WordCamp Las Vegas: My First WordCamp

WordCamp Las Vegas Banner

I was lucky enough to have a WordCamp in my hometown last weekend. As someone new to WordPress and blogging, I jumped at the opportunity to attend.

For those who may not know, a WordCamp is basically a WordPress convention. The WordCamp I attended was in Las Vegas and it was a two-day event.

I had a great time and I learned a lot. Since so many people use WordPress and since there are WordCamps all over the world, I thought I would take a few minutes to share my experience.

I showed up on Day One excited but unsure of exactly what to expect. I arrived a few minutes before the Opening Remarks and checked in to pick up my badge. I was immediately struck by the different types of people that were there.

WordCamp Las Vegas opening remarks crowd.

Sure, there were plenty of people who seemed like typical developer types, but there were also senior citizens, young women, business people, and even an eleven-year-old boy (who turned out to also be a speaker). If I had to guess, I would say that the crowd was split fairly evenly between men and women and most of the people there were WordPress users, not developers. You could tell that a lot of the people knew each other, but they were still friendly and welcoming to newcomers.

The event took place at the Redflint Experience Center, which is Downtown just off of Fremont Street. It was my first time hearing about the place and I was impressed.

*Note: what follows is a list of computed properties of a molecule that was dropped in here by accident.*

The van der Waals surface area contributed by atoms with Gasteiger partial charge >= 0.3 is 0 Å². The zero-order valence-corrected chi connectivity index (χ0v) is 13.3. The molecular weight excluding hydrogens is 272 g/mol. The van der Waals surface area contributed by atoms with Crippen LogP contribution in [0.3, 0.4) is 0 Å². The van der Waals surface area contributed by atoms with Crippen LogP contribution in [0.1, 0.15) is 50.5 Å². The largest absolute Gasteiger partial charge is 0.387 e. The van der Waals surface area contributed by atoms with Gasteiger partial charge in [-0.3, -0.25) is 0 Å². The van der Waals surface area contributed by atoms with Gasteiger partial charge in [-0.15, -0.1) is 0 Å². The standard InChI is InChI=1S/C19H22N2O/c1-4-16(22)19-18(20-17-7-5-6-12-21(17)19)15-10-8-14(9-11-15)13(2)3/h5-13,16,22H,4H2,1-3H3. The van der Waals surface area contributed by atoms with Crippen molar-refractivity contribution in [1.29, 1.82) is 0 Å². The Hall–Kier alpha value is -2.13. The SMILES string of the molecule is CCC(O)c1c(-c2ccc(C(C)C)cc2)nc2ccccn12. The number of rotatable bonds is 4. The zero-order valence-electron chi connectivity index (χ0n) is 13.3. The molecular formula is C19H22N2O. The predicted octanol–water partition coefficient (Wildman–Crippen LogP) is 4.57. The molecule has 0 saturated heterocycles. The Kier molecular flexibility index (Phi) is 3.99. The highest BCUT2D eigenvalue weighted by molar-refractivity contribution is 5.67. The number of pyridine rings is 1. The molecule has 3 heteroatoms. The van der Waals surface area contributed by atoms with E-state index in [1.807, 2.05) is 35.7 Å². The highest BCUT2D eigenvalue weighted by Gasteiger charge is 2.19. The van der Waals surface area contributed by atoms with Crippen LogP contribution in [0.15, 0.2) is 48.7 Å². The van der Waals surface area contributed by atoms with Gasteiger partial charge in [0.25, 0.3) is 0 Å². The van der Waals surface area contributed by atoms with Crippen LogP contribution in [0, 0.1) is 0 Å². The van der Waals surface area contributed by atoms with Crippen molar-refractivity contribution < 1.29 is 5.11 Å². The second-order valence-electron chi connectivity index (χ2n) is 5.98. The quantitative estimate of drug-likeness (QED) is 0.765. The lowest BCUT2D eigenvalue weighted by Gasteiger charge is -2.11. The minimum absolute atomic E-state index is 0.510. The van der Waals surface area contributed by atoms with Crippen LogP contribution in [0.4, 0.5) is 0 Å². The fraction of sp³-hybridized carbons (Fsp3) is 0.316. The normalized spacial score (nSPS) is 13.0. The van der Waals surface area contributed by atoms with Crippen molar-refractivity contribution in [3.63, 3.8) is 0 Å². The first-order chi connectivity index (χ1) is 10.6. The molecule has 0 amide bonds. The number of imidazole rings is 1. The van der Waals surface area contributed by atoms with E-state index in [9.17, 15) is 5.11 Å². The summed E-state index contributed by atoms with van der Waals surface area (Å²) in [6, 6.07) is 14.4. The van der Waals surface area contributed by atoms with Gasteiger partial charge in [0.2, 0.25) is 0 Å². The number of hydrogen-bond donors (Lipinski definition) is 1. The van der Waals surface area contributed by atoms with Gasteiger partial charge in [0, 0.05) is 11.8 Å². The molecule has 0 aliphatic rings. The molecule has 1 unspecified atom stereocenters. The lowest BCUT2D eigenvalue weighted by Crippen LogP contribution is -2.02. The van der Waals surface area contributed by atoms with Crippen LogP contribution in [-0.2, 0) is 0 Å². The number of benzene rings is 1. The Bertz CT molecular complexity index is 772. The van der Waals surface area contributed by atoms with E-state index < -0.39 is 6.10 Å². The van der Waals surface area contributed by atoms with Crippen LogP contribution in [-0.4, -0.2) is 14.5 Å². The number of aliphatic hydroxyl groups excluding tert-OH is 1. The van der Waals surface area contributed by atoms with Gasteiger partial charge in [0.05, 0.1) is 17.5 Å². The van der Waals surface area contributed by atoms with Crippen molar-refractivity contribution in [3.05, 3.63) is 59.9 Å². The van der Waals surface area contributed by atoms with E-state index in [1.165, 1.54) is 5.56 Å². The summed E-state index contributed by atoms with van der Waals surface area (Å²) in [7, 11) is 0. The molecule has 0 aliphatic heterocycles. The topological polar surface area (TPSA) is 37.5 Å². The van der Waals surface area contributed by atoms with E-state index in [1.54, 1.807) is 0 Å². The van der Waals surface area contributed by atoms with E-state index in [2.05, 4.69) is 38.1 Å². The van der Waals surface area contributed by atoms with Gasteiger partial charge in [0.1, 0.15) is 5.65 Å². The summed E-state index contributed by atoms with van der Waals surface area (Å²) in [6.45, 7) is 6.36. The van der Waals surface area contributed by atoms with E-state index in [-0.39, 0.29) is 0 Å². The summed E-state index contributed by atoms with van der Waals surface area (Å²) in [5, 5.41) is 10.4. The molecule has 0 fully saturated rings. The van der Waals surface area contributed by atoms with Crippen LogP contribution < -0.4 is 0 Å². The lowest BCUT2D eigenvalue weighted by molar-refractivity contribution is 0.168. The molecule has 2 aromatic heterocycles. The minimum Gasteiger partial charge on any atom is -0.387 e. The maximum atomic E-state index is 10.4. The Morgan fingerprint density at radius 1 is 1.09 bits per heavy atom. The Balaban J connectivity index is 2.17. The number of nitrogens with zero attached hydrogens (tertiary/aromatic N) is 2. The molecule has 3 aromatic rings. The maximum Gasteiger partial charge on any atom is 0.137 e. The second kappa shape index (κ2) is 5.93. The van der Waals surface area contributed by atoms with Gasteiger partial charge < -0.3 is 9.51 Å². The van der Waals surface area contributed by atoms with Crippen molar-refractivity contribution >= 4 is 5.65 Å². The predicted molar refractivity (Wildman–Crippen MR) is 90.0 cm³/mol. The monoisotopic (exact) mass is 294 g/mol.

It had the look and feel of a tech office, with lots of open space, whiteboards, and glass walls. Turns out it also used to be the home of The Iron Yard, which was a coding bootcamp in Las Vegas that recently closed up shop.

Former location of the Iron Yard Ventures.

It made me a little sad to look at this room and think of what might have been.

I had read about the Iron Yard when I first started researching bootcamps in September. Unfortunately, they had shut down in July. It would have been awesome to attend a bootcamp in my hometown but I guess it wasn’t meant to be.

The presentations started immediately after the Opening Remarks. Each session was slated for 45-minutes and there were two or three presentations to choose from in each time slot.

I picked sessions that were geared towards new WordPress users, blogging, or WordPress development. Here is a list of the talks I attended:

  • If I Could Relearn WordPress, Here’s What I’d Do*
  • Taking the Stage: Improving the Quality of Your Life Through a Staging Workflow
  • Backlink Bootcamp*
  • WordPress Lightning Fast
  • WordPress Security 101
  • Authoring Plugins
  • Page Builders in WordPress*
  • Correctly Configuring the Yoast SEO Plugin*
  • Landing Pages: An Art and a Science
  • Legos for Developers – A Modular Approach to WordPress Development
  • So Easy Even a Kid Can Do It: Using WordPress as a Platform for Portfolios
  • How the ***** Do I Get People to Read My Stinkin’ Blog?!*
  • Finding Focus as a Freelancer
  • How to Make Your Blog the Best of Its Kind in the World*
  • The Connection Between WordPress, Social Media and SEO
  • Easy A/B Testing with Google Analytics For WordPress Sites*

As you can see, it was a pretty busy two days.

All the sessions were recorded and they should be available on the WordCamp Las Vegas website soon. I have marked the presentations that I thought were especially good with an asterisk. Once the videos become available I would recommend giving those lessons a watch.

While some speakers were better than others, I came away from each one with something I could take away and use. Some sessions were very technical in nature, like the Authoring Plugins and Modular Development talks, but most were geared towards a typical WordPress user and required little or no knowledge of programming.